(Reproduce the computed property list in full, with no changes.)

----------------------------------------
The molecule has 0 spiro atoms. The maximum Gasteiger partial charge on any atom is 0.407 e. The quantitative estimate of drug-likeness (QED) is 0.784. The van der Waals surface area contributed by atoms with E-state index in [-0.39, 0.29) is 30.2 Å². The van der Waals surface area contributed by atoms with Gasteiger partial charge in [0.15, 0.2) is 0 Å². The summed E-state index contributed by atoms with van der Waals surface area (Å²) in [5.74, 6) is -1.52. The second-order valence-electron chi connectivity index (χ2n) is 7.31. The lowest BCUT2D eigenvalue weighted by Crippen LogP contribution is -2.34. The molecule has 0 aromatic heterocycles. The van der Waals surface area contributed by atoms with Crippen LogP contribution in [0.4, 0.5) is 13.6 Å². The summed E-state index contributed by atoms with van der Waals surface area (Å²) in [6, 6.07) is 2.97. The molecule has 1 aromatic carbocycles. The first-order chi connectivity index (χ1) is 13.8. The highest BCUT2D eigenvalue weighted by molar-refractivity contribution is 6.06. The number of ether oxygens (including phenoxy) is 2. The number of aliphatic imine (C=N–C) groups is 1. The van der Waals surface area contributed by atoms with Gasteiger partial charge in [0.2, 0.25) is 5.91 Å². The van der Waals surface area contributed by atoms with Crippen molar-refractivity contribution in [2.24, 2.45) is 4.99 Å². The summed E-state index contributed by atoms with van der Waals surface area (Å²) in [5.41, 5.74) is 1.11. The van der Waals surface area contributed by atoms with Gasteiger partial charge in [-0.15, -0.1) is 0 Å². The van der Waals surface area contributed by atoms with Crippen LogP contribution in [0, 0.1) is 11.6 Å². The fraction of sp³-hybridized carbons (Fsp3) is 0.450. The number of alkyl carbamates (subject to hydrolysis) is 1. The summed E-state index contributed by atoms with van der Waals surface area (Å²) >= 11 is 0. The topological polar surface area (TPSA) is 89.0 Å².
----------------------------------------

The molecule has 0 spiro atoms. The maximum Gasteiger partial charge on any atom is 0.407 e. The quantitative estimate of drug-likeness (QED) is 0.784. The van der Waals surface area contributed by atoms with E-state index in [-0.39, 0.29) is 30.2 Å². The van der Waals surface area contributed by atoms with Gasteiger partial charge in [0.15, 0.2) is 0 Å². The summed E-state index contributed by atoms with van der Waals surface area (Å²) in [5.74, 6) is -1.52. The second-order valence-electron chi connectivity index (χ2n) is 7.31. The lowest BCUT2D eigenvalue weighted by Crippen LogP contribution is -2.34. The molecule has 0 aromatic heterocycles. The van der Waals surface area contributed by atoms with Crippen LogP contribution in [0.4, 0.5) is 13.6 Å². The summed E-state index contributed by atoms with van der Waals surface area (Å²) in [6, 6.07) is 2.97. The molecule has 1 aromatic carbocycles. The first-order chi connectivity index (χ1) is 13.8. The highest BCUT2D eigenvalue weighted by molar-refractivity contribution is 6.06. The number of ether oxygens (including phenoxy) is 2. The number of aliphatic imine (C=N–C) groups is 1. The van der Waals surface area contributed by atoms with Gasteiger partial charge in [0.2, 0.25) is 5.91 Å². The van der Waals surface area contributed by atoms with Crippen molar-refractivity contribution in [2.24, 2.45) is 4.99 Å². The summed E-state index contributed by atoms with van der Waals surface area (Å²) in [5.41, 5.74) is 1.11. The van der Waals surface area contributed by atoms with Gasteiger partial charge in [-0.15, -0.1) is 0 Å². The van der Waals surface area contributed by atoms with Crippen LogP contribution in [0, 0.1) is 11.6 Å². The fraction of sp³-hybridized carbons (Fsp3) is 0.450. The number of alkyl carbamates (subject to hydrolysis) is 1. The summed E-state index contributed by atoms with van der Waals surface area (Å²) >= 11 is 0. The topological polar surface area (TPSA) is 89.0 Å².